Five Ways to Nowhere

Mr. Phelps is a partner in Scudder, Stevens & Clark.

Five economic fallacies have been particularly seductive to mod­ern man. Every Pied Piper who has led his people to ruin in the last century has played a tune on one or more of them. They are:

1. The fallacy of the ostrich

2. The fallacy of the stork

3. The fallacy of the grizzly bear

4. The fallacy of the rat

5. The fallacy of the evil heart

The fallacy of the ostrich amounts simply to this: "Ignore the problem and it will go away." It is particularly appealing after a prolonged period of prosperity when the viewers with alarm have been thoroughly discredited.

The fallacy of the stork is that a high birth rate guarantees a high level of business activity and profits. Enough babies will solve everything. Why regret that we have but one life to give for our country, when by applying our­selves we can give five or six? The fact, of course, is that unless our economic productivity increases faster than our population, our standard of living must go down, leaving us as a nation weaker, not stronger, than before.

It may help you to understand the fallacy of the grizzly bear if I tell you of one which put his left front paw in a huge trap. The trap was attached by a heavy steel chain to a big tree. Try as he would, the bear could neither pull his paw free nor break the chain. At last, exhausted by his strug­gles, the bear lay down to catch his breath and study the problem. A great idea dawned in his little brain. With his free paw he scraped dirt and leaves over the chain until it was entirely covered.

Then he turned and ran, only to learn as he cracked the whip that you don’t eliminate a chain of facts by hiding them.

In the world situation facing us, we resort to the fallacy of the grizzly bear when we use subsidies instead of cost cutting to move our goods, when we use tariffs and quotas instead of superior values to restrict foreign competition in our home markets. Every tariff, every subsidy, every quota adds to the cost of every other domestic producer, aggravating the basic problem of keeping our nation competitive.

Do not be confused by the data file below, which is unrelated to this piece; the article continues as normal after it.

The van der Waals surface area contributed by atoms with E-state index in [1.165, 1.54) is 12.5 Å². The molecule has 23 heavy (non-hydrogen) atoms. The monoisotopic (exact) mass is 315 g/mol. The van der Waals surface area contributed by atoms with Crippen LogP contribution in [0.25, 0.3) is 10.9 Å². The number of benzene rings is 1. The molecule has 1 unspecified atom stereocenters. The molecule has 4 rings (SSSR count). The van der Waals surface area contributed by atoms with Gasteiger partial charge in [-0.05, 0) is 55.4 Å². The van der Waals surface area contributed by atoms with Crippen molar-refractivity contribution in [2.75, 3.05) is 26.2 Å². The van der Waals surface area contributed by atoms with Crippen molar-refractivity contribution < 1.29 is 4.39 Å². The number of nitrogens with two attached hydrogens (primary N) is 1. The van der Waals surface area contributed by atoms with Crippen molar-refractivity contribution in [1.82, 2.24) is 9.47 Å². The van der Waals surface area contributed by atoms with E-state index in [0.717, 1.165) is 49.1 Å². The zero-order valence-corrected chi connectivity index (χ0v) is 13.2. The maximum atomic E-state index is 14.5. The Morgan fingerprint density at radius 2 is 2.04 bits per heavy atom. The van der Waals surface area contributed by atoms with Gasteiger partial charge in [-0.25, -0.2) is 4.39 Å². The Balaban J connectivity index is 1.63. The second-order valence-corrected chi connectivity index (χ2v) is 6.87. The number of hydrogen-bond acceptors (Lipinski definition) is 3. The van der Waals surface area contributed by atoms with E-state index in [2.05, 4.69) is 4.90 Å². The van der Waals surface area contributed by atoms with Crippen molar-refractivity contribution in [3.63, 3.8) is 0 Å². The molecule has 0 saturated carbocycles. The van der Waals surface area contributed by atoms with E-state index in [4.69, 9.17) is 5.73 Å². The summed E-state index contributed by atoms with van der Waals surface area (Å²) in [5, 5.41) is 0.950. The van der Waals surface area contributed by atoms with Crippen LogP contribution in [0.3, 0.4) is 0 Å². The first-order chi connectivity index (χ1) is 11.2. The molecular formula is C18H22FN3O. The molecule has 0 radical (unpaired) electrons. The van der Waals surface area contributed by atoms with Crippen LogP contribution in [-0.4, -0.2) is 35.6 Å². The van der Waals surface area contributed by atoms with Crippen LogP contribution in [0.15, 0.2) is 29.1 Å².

When I was a boy, there was a legend that rats could suck eggs under a setting hen, leaving her to dream of chicks that were never to come from the empty shells. Infla­tion is the fallacy of the rat. As we sit on our money, the value is sucked out of it, leaving us to dream of things it will never buy. Money is a system of counters by which human beings keep track of what they have done for each other. Just as no problem in cor­porate management ever was solved by falsifying the books, so no national problems of directing investment and production to the best advantage of everyone con­cerned ever were or ever can be solved by coin clipping or its more sophisticated present-day infla­tionary descendants—printing press money and debt monetiza­tion. Something for nothing is the common denominator of all mani­festations of the fallacy of the rat, whether they are called feather­bedding, soil banks, or deficit fi­nancing.

The fallacy of the evil heart is the standby of those who are goat hunting. It usually has its greatest vogue after one or another of the other fallacies, or all of them in combination, have done their dirty work. It’s the fallacy that we got into the mess because bad people wanted to hurt us and that all we need to do to get out of trouble is to turn everything over to good people. Politics being what it is, the baddies, as they are called, are usually private enterprisers of one kind or another—stockbrokers, bankers, munitions makers, or big business. The goodies, of course, are in government. If the goodies just had more power to control the baddies, happy days would be here again and never, never end.

The danger in all these fallacies is that, instead of helping us to compete, they serve as painkillers for our failures. Thus, they lead backward toward economic isola­tionism and the substitution of political tyranny for freedom of choice.